What if the husband commands that the children follow his religion, what then of the responsibility of the Muslim mother towards the children’s spiritual upbringing? Will she be in a dominant position to defy her husband and ensure that her children are brought up as Muslims, or would she be in a position of vulnerability or dependence (whether emotional, financial or physical) where she has to place her husband’s wishes above hers? The results on her deen and her children’s are potentially catastrophic, which is why Islam does not allow for Muslim women to be placed in such a position in the first place. It is not about equality and women’s rights, but a far more important matter of protecting the Muslim woman’s deen.

The early Muslim women left their non-believing husbands once it was decreed that a believing woman cannot be with a non-believing man. Their deen was more precious to them than their husbands, but that is not to say that they did not genuinely love their husbands or that the parting did not cause great heartbreak. Zainab AS, the daughter of the Prophet SAW, was one such lady. She emigrated from Mekah, leaving her non-believing husband behind. Although the love for each other continued to burn bright in their hearts, she knew they could not be together because obeying Allah in this matter took precedence over her love for him. After many painful years of separation, her husband eventually, of his own accord, took the shahadah, and only then were they reunited as husband and wife.

In the case of a Muslim husband, he is allowed to marry the People of the Book – the chaste, sincere and practising followers of the Abrahamic faith. Many aspects of their religion and way of life, if they were to apply the original teachings of Judaism and Christianity, are consistent with Islamic tenets. This special permission does not extend to Buddhists, Hindus, free thinkers or those practising religions apart from those observed by the People of the Book. However, in doing so, the marriage must with the intention of inviting such wife to Islam.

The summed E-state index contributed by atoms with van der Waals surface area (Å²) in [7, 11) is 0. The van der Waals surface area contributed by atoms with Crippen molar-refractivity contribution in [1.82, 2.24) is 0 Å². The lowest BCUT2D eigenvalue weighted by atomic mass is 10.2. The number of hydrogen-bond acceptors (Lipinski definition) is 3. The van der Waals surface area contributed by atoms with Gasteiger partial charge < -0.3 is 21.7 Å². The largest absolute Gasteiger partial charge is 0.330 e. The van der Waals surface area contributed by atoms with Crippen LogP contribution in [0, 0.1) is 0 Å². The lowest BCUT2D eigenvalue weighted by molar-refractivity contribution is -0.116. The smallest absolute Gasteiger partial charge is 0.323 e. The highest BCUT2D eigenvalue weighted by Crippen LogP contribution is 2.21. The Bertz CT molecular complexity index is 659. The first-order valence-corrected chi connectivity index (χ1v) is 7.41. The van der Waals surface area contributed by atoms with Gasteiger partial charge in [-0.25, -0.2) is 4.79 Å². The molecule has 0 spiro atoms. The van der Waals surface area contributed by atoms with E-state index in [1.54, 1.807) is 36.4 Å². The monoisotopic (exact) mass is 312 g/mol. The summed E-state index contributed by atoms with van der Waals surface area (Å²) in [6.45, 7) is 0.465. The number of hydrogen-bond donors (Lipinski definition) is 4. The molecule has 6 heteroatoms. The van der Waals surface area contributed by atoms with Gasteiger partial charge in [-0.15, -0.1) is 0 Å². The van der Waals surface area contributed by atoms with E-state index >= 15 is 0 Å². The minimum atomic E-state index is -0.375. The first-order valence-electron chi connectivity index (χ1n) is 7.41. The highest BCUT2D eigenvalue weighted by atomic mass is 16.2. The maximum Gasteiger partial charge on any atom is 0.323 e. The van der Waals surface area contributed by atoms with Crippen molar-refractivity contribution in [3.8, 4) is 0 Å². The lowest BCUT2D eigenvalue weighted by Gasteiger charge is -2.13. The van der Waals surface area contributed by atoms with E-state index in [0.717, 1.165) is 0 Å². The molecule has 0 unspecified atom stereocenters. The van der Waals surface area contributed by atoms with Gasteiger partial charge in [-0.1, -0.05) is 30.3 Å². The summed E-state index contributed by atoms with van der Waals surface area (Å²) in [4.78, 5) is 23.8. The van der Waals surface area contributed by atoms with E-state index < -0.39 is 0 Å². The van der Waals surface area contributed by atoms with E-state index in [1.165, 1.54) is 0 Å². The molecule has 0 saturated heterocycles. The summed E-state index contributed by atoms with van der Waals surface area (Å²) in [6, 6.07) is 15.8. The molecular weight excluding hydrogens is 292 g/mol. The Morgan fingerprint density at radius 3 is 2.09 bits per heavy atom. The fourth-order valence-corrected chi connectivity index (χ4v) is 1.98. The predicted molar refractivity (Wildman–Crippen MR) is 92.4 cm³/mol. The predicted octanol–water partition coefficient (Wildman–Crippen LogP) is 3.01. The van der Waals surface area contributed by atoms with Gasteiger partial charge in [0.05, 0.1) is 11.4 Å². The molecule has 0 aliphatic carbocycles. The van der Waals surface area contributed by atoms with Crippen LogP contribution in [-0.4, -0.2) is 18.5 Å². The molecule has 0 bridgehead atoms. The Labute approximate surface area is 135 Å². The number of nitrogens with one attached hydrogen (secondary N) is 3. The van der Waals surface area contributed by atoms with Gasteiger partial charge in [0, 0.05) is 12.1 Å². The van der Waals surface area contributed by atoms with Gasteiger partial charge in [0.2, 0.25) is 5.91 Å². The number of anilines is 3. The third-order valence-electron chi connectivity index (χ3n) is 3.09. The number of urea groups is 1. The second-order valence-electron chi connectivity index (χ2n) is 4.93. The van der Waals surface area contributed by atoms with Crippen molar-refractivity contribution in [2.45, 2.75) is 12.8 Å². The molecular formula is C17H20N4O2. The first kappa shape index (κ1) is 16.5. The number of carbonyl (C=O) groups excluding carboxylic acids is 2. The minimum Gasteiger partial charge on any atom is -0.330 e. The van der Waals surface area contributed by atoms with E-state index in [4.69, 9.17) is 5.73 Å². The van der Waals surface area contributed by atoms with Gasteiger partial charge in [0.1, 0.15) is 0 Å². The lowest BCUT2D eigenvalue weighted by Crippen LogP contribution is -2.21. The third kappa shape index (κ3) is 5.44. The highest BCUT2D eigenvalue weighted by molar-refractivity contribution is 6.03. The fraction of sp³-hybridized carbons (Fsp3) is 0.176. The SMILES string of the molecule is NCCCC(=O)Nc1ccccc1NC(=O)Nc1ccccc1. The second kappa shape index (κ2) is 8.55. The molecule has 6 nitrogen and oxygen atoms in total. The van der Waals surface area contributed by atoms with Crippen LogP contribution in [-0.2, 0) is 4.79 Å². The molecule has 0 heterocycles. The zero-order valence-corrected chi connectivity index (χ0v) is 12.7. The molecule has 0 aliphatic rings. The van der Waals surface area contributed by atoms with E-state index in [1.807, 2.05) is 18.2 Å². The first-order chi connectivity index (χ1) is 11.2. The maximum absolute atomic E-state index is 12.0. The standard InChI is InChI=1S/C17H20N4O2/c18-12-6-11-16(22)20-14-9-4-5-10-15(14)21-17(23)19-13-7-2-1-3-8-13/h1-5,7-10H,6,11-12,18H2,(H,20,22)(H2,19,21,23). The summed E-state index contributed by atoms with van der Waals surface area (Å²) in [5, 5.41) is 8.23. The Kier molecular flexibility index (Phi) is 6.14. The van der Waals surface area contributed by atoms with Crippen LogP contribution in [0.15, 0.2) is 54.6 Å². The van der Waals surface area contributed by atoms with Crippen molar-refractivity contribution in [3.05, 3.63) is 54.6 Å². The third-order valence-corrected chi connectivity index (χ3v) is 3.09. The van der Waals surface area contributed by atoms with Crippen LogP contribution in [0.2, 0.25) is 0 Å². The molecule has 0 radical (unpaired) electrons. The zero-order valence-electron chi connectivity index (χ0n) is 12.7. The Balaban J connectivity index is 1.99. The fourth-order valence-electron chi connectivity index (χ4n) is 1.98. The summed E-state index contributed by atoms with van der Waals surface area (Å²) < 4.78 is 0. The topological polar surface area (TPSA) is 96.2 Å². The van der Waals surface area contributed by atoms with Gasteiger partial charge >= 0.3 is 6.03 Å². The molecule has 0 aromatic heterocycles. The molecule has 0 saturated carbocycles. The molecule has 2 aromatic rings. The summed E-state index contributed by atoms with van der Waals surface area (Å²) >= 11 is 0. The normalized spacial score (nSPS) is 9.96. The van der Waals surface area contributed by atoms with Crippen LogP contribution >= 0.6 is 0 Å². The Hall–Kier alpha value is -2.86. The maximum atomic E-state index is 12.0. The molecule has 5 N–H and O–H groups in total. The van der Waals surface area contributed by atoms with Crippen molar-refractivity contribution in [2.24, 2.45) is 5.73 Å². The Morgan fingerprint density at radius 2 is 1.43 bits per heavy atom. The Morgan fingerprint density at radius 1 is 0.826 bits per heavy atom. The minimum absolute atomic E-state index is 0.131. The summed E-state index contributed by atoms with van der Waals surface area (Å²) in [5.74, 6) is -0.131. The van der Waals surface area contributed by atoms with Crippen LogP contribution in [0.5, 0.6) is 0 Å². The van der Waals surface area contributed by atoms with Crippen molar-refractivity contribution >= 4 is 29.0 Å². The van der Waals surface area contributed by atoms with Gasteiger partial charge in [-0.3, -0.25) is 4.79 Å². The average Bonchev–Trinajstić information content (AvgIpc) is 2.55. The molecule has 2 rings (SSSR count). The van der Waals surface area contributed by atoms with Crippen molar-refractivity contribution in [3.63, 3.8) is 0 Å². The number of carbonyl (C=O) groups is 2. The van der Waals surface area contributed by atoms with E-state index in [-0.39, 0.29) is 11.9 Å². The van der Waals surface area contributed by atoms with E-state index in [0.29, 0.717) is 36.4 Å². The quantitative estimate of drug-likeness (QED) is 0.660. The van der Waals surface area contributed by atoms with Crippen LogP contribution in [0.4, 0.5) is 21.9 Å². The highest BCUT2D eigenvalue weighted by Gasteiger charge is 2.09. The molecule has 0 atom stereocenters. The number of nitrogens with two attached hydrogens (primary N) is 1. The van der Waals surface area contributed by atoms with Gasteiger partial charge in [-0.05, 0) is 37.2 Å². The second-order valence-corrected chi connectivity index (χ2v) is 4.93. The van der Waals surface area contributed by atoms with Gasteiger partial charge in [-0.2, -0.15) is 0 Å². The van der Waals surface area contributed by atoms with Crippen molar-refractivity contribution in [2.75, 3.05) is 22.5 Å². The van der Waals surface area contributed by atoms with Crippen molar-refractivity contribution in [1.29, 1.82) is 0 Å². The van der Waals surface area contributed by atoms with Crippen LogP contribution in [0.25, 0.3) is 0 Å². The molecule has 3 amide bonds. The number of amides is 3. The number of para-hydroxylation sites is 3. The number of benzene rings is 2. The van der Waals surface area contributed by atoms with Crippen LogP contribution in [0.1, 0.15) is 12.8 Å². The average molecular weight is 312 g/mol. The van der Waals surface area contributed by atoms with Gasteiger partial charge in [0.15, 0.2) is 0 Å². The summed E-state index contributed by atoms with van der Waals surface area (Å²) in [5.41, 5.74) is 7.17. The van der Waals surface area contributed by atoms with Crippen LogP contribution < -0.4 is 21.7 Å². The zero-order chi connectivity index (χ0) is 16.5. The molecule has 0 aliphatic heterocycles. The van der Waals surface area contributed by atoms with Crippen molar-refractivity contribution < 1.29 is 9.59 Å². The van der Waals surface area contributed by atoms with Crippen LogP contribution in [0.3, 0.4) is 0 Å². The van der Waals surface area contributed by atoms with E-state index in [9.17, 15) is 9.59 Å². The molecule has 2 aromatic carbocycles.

As the leader of the household, the Muslim husband should not compromise on the matters of the deen. The Muslim husband is supposed to give da’wah to the non-Muslim wife, and not the other way around. He should be firm as to the matters of implementing an Islamic lifestyle within the home and Islamic instruction for the children. This assures that the Muslim legacy lives on even if the wife continues practising Judaism or Christianity. In practicality however, the mother, as the educator of the next generation, wields much influence on the children’s upbringing. Hence in practice, how will the Muslim husband ensure that the children are properly brought up as Muslims?

If the intentions are not sincerely for Allah from the beginning, an interfaith marriage will have disastrous results which spills over to the next generation. We met a person who was raised by such an interfaith marriage, where the mother was a Catholic. Growing up in Europe, the Muslim father allowed his children to attend church and to participate in church activities, including joining the church choir. Because the father had anglicised his name, his sons did not even realise that he was Muslim. They only discovered their Muslim heritage when they were teenagers. By then, their father had passed away. Without knowledge or education on Islam, Islam was not an option to them and they remained Catholics. This story is one of thousands of such family structures across the world.

According to authentic scholarly opinions, such an interfaith marriage is forbidden if the harm outweighs the benefit. Harm here is measured in terms of the damage done to the deen of the entire family structure.

Many Muslim men marry non-Muslim women for dunia reasons and convenience – such as to obtain a green card, status or right to stay in a Western country. Whatever the reason, if it is a marriage of convenience, from an Islamic viewpoint, the marriage is founded on a lie and is not valid.

If, from the beginning the couple does not have mutual understanding on Islam, and the husband does not give her da’wah to Islam, scholars agree that such a marriage is makruh (highly not recommended) verging on haram (forbidden). If you cannot play your role, then please think twice before making such an immense commitment that will not only have consequences on your soul, but your children’s as well.